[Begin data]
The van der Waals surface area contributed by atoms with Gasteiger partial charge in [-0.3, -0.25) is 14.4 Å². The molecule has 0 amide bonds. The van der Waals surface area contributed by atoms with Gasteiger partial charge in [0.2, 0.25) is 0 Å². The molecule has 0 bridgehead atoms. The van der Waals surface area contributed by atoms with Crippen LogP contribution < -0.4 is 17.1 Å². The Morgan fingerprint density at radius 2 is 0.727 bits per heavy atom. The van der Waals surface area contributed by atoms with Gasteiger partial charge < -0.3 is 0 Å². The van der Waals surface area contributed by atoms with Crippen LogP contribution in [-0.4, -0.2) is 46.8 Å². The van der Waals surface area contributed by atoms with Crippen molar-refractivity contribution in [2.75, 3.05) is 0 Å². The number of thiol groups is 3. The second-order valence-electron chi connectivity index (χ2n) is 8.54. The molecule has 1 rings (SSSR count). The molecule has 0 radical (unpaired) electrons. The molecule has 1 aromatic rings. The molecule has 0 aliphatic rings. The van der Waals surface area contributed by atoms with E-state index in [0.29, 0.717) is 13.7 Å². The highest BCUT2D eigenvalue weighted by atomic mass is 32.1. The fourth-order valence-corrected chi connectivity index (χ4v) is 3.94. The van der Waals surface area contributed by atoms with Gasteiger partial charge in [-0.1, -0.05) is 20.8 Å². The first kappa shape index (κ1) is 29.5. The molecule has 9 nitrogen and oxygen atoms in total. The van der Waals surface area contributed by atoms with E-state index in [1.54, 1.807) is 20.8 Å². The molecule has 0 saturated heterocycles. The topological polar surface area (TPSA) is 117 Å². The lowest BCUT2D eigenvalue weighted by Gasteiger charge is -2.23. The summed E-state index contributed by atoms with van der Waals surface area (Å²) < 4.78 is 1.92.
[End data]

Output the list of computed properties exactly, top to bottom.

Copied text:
The van der Waals surface area contributed by atoms with Gasteiger partial charge in [-0.3, -0.25) is 14.4 Å². The molecule has 0 amide bonds. The van der Waals surface area contributed by atoms with Gasteiger partial charge in [0.2, 0.25) is 0 Å². The molecule has 0 bridgehead atoms. The van der Waals surface area contributed by atoms with Crippen LogP contribution < -0.4 is 17.1 Å². The Morgan fingerprint density at radius 2 is 0.727 bits per heavy atom. The van der Waals surface area contributed by atoms with Gasteiger partial charge < -0.3 is 0 Å². The van der Waals surface area contributed by atoms with Crippen LogP contribution in [-0.4, -0.2) is 46.8 Å². The van der Waals surface area contributed by atoms with Crippen molar-refractivity contribution in [2.75, 3.05) is 0 Å². The number of thiol groups is 3. The second-order valence-electron chi connectivity index (χ2n) is 8.54. The molecule has 1 rings (SSSR count). The molecule has 0 radical (unpaired) electrons. The molecule has 1 aromatic rings. The molecule has 0 aliphatic rings. The van der Waals surface area contributed by atoms with E-state index in [0.29, 0.717) is 13.7 Å². The highest BCUT2D eigenvalue weighted by atomic mass is 32.1. The fourth-order valence-corrected chi connectivity index (χ4v) is 3.94. The van der Waals surface area contributed by atoms with Gasteiger partial charge in [-0.1, -0.05) is 20.8 Å². The first kappa shape index (κ1) is 29.5. The molecule has 9 nitrogen and oxygen atoms in total. The van der Waals surface area contributed by atoms with E-state index in [1.54, 1.807) is 20.8 Å². The molecule has 0 saturated heterocycles. The topological polar surface area (TPSA) is 117 Å². The lowest BCUT2D eigenvalue weighted by Gasteiger charge is -2.23. The summed E-state index contributed by atoms with van der Waals surface area (Å²) < 4.78 is 1.92.